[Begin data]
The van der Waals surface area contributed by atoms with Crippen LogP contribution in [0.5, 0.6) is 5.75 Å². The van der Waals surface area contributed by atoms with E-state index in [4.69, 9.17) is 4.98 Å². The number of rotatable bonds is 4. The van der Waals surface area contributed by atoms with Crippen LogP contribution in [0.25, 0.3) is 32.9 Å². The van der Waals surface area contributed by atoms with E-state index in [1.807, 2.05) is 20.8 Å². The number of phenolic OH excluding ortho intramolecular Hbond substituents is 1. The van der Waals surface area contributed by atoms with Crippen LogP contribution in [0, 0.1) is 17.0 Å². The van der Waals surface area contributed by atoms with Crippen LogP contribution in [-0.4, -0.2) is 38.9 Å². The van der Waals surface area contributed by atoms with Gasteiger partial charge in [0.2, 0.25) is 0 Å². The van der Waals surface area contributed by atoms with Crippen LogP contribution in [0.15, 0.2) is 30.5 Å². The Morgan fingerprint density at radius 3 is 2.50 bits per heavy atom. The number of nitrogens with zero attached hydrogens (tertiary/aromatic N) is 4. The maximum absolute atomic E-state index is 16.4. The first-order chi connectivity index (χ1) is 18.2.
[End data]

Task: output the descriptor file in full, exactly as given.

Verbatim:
The van der Waals surface area contributed by atoms with Crippen LogP contribution in [0.5, 0.6) is 5.75 Å². The van der Waals surface area contributed by atoms with E-state index in [4.69, 9.17) is 4.98 Å². The number of rotatable bonds is 4. The van der Waals surface area contributed by atoms with Crippen LogP contribution in [0.25, 0.3) is 32.9 Å². The van der Waals surface area contributed by atoms with E-state index in [1.807, 2.05) is 20.8 Å². The number of phenolic OH excluding ortho intramolecular Hbond substituents is 1. The van der Waals surface area contributed by atoms with Crippen LogP contribution in [0, 0.1) is 17.0 Å². The van der Waals surface area contributed by atoms with Crippen LogP contribution in [-0.4, -0.2) is 38.9 Å². The van der Waals surface area contributed by atoms with Gasteiger partial charge in [0.2, 0.25) is 0 Å². The van der Waals surface area contributed by atoms with Crippen LogP contribution in [0.15, 0.2) is 30.5 Å². The Morgan fingerprint density at radius 3 is 2.50 bits per heavy atom. The number of nitrogens with zero attached hydrogens (tertiary/aromatic N) is 4. The maximum absolute atomic E-state index is 16.4. The first-order chi connectivity index (χ1) is 18.2.